USE OF FINITE PROPAGATION VELOCITY IN THE SOLUTION OF INTERFACE MASS TRANSFER PROBLEMS
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A number of theories have been proposed to explain and interpret mass transfer processes at interfaces. Most of these models are based on solutions of Fick's Law of diffusion to describe the transfer process. There are evidences, however, both experimental and theoretical, which show that this fundamental law has shortcomings. An objection to the classical error-function solution of the diffusion problem is the physically unrealistic predicted instantaneous response at every position in the system to a step change. In addition, mass transfer rate given by such a solution approaches infinity as time approaches zero. Inclusion of finite velocity of propagation in the governing differential equation overcomes both the theoretical objections to the classical solution. This concept is utilized in predicting the concentration profile and mass transfer rates in systems with zero and first order chemical reactions. 1984, Taylor & Francis Group, LLC. All rights reserved.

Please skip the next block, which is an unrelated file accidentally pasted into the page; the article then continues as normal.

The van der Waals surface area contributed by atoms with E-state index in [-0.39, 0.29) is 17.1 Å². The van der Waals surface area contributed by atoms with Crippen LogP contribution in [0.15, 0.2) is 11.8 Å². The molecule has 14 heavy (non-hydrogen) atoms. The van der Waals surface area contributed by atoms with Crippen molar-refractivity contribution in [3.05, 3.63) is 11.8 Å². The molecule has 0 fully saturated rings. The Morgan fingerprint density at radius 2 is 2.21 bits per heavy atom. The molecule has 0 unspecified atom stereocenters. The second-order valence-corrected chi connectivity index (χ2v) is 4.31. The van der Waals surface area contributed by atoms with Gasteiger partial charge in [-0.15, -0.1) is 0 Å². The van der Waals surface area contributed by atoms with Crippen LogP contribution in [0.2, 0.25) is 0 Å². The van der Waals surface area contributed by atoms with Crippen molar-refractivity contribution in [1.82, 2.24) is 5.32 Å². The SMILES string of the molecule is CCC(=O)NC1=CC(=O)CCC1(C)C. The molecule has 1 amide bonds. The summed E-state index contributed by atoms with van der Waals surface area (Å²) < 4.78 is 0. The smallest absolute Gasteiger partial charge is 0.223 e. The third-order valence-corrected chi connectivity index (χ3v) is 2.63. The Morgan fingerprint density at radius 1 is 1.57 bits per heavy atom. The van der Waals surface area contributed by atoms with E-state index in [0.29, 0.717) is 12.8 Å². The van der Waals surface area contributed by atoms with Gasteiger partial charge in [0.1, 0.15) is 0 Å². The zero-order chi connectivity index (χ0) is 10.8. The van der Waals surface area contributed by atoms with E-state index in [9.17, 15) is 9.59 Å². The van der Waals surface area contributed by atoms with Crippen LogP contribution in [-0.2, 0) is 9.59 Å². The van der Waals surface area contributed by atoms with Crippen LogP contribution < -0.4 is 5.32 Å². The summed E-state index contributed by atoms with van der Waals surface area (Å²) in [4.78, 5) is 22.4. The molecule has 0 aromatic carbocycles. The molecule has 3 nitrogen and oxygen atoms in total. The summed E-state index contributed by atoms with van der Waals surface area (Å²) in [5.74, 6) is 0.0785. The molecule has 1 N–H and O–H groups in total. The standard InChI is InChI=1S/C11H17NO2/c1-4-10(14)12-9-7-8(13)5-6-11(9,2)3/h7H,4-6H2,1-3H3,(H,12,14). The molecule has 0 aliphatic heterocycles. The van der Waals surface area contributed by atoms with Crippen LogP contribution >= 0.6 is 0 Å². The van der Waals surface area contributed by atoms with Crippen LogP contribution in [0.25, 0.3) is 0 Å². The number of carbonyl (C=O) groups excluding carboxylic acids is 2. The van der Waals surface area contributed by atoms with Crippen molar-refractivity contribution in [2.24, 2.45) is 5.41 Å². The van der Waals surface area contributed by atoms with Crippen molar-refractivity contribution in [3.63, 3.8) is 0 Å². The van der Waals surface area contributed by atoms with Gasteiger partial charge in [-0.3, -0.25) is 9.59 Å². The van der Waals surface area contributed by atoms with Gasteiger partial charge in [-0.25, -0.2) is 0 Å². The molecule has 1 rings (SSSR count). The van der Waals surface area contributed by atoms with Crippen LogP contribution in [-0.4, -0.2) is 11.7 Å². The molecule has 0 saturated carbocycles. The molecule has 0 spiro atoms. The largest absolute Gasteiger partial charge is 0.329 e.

Chemical Engineering Communications
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HASAN, R., & KARIM, M. N.
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